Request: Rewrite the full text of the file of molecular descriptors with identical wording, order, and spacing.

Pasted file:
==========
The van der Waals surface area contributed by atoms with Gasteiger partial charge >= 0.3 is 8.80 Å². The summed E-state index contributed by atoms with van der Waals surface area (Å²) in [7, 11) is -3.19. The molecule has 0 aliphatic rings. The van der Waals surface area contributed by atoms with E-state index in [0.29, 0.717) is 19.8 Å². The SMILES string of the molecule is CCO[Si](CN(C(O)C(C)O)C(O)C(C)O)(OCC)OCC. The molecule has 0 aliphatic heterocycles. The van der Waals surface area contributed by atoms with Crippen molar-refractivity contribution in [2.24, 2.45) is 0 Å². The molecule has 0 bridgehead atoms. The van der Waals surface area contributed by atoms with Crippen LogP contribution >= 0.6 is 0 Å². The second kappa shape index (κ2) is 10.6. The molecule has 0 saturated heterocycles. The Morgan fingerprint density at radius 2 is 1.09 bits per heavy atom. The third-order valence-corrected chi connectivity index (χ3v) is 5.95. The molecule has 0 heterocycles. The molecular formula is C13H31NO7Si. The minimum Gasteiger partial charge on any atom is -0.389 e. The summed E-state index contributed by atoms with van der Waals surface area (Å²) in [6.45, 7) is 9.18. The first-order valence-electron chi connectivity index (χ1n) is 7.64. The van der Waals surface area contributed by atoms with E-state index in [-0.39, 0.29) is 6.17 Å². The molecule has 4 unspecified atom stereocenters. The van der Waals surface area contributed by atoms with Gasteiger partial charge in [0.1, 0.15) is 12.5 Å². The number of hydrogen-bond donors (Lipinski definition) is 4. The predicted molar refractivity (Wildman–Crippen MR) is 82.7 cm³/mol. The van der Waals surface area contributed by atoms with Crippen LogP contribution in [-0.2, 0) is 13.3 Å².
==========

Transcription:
The van der Waals surface area contributed by atoms with Gasteiger partial charge >= 0.3 is 8.80 Å². The summed E-state index contributed by atoms with van der Waals surface area (Å²) in [7, 11) is -3.19. The molecule has 0 aliphatic rings. The van der Waals surface area contributed by atoms with E-state index in [0.29, 0.717) is 19.8 Å². The SMILES string of the molecule is CCO[Si](CN(C(O)C(C)O)C(O)C(C)O)(OCC)OCC. The molecule has 0 aliphatic heterocycles. The van der Waals surface area contributed by atoms with Crippen molar-refractivity contribution in [2.24, 2.45) is 0 Å². The molecule has 0 bridgehead atoms. The van der Waals surface area contributed by atoms with Crippen LogP contribution >= 0.6 is 0 Å². The second kappa shape index (κ2) is 10.6. The molecule has 0 saturated heterocycles. The Morgan fingerprint density at radius 2 is 1.09 bits per heavy atom. The third-order valence-corrected chi connectivity index (χ3v) is 5.95. The molecule has 0 heterocycles. The molecular formula is C13H31NO7Si. The minimum Gasteiger partial charge on any atom is -0.389 e. The summed E-state index contributed by atoms with van der Waals surface area (Å²) in [6.45, 7) is 9.18. The first-order valence-electron chi connectivity index (χ1n) is 7.64. The van der Waals surface area contributed by atoms with E-state index in [-0.39, 0.29) is 6.17 Å². The molecule has 4 unspecified atom stereocenters. The van der Waals surface area contributed by atoms with Gasteiger partial charge in [0.1, 0.15) is 12.5 Å². The number of hydrogen-bond donors (Lipinski definition) is 4. The predicted molar refractivity (Wildman–Crippen MR) is 82.7 cm³/mol. The van der Waals surface area contributed by atoms with Crippen LogP contribution in [-0.2, 0) is 13.3 Å².